I don’t have a television. But I guess it’s reasonable for people who have one to treat presidential candidates as potential roommates and rank them on the relevant criteria: fun to be with? colorful personality? somebody you won’t argue with a lot? grouches about the same things you do? presentable to the neighbors? has his/her own car? For if you have a TV, this person is going to be your roommate for the next four years, yawping and squawking at all kinds of moments while you’re cooking, looking for your glasses, or wishing you were somewhere else.
Being televisually impaired forces me to put aside the likability and electability measures and make lists of policies. The presidential election is actually a job interview. What are the criteria? Can the person do the job (does the person even know what the job is)? What about disease, unemployment, debt, inequality? If X happened, what would you see as the top priority? The second priority?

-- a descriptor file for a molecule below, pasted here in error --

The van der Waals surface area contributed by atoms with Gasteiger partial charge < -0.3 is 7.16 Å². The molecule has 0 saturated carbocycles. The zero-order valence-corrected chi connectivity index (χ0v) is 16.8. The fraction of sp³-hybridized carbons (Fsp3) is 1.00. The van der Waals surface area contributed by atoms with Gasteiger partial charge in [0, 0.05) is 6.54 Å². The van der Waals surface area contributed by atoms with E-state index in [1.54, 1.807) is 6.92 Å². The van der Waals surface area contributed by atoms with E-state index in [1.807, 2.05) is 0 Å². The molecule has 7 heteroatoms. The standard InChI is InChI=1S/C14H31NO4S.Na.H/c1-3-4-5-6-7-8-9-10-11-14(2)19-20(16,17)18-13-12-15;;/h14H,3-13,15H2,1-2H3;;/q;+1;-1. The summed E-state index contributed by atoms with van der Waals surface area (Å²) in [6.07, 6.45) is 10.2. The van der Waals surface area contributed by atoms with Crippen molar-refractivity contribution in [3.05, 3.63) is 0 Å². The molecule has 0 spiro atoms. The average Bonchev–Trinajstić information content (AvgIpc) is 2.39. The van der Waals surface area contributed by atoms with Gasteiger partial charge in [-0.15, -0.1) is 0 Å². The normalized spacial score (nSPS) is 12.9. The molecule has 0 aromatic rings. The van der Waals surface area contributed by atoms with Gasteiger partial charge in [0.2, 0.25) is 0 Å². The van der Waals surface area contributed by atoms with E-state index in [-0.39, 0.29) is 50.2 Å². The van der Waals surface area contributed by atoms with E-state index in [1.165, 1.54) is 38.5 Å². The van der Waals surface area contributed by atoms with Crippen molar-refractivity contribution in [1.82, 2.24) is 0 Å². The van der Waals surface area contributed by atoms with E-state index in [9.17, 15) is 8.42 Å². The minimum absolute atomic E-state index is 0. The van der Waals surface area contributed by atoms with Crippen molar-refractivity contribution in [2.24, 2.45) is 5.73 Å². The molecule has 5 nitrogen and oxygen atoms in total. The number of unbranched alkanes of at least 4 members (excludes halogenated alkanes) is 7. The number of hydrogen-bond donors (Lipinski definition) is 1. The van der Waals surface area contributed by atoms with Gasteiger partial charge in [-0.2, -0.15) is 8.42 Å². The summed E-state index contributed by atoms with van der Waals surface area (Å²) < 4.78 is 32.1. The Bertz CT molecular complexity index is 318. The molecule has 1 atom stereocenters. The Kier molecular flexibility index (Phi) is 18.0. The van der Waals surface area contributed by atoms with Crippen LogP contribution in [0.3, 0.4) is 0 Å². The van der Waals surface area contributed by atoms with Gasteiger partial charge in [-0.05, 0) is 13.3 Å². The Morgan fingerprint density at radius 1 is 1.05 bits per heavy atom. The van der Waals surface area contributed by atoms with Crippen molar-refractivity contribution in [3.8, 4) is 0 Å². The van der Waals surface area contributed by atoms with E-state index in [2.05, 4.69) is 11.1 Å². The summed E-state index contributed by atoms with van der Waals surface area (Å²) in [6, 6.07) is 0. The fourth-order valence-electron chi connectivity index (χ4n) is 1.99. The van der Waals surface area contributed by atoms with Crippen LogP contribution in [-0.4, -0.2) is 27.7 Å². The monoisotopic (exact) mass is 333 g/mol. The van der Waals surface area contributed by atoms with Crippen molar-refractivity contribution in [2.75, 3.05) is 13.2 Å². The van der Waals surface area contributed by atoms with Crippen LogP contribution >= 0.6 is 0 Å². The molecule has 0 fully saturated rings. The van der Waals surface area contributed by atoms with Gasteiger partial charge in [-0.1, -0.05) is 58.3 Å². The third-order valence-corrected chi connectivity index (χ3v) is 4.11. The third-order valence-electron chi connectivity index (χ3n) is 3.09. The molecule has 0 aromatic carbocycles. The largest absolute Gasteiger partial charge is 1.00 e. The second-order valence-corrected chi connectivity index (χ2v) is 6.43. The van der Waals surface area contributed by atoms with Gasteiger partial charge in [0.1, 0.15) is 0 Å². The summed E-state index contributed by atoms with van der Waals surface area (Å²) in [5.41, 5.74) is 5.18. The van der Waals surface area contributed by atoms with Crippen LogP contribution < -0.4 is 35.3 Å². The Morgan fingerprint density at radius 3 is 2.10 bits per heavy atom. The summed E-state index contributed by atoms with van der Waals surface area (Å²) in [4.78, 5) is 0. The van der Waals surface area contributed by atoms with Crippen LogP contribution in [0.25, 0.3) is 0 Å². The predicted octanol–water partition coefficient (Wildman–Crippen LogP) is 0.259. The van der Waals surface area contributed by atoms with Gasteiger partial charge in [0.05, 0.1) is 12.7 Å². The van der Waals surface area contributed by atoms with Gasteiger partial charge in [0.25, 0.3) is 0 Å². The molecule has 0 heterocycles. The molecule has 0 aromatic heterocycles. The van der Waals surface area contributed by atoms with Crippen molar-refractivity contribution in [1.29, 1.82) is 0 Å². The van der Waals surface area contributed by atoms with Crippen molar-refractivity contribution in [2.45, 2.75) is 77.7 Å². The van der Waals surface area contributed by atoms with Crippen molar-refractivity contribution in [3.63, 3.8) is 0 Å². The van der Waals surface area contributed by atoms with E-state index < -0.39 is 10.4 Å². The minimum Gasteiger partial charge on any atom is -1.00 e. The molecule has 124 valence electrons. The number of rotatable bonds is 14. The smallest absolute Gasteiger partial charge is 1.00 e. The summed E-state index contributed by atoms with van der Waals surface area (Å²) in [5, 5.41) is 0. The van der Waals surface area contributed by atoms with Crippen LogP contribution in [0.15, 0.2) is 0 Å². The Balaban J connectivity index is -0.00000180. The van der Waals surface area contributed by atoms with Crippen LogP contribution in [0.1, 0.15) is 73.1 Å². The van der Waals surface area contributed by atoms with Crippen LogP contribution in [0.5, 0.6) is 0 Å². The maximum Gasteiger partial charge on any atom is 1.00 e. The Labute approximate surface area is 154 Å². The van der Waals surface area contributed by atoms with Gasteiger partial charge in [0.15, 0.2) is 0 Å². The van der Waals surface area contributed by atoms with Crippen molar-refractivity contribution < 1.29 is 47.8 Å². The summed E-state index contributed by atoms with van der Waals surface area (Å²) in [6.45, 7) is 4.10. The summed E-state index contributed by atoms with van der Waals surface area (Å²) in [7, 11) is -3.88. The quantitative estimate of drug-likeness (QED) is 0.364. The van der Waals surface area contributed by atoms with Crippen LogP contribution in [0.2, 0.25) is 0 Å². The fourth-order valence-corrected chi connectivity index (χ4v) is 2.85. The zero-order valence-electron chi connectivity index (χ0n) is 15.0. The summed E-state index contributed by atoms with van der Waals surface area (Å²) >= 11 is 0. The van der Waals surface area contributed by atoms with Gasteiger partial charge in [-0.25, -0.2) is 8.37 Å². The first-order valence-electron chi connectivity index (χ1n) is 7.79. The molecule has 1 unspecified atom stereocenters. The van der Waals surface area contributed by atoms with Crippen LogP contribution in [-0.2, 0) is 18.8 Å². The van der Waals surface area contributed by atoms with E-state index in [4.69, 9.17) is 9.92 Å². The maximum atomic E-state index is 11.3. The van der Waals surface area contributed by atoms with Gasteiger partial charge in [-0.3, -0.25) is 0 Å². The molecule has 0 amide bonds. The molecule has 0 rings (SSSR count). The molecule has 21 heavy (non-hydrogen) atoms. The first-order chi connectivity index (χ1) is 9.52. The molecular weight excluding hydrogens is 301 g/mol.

Now that my top candidate has bowed out, those who cheered her on with me are talking as if there’s no hope, as if the remaining candidates are each a take-it-or-leave-it package of inferior executables. But we know that policy statements are just words on paper unless there are the majorities to enact them, and policy ideas don’t go away when a candidate folds up the campaign. We can actually (radical notion) separate the candidates from the policies and insist that the policies of candidate P become a goal for candidate Q as candidate Q goes from the primaries to the general election, because we won’t stand to have them folded up and recycled along with the lawn signs for candidate P. The primaries should be testing grounds for ideas, recruitment fairs for high-level appointments, and thus a forum where policies get traction, not a demolition derby where a cartoon character annihilates another cartoon character and all he or she stood for.
We have over-personalized the presidency, loaded it with too many launch buttons, and it’s time we started pulling back on the cult of personality. How about the cult of policy? Let a hundred wonks wonk, I say. Those who can’t wonk the wonk have no business talking the talk.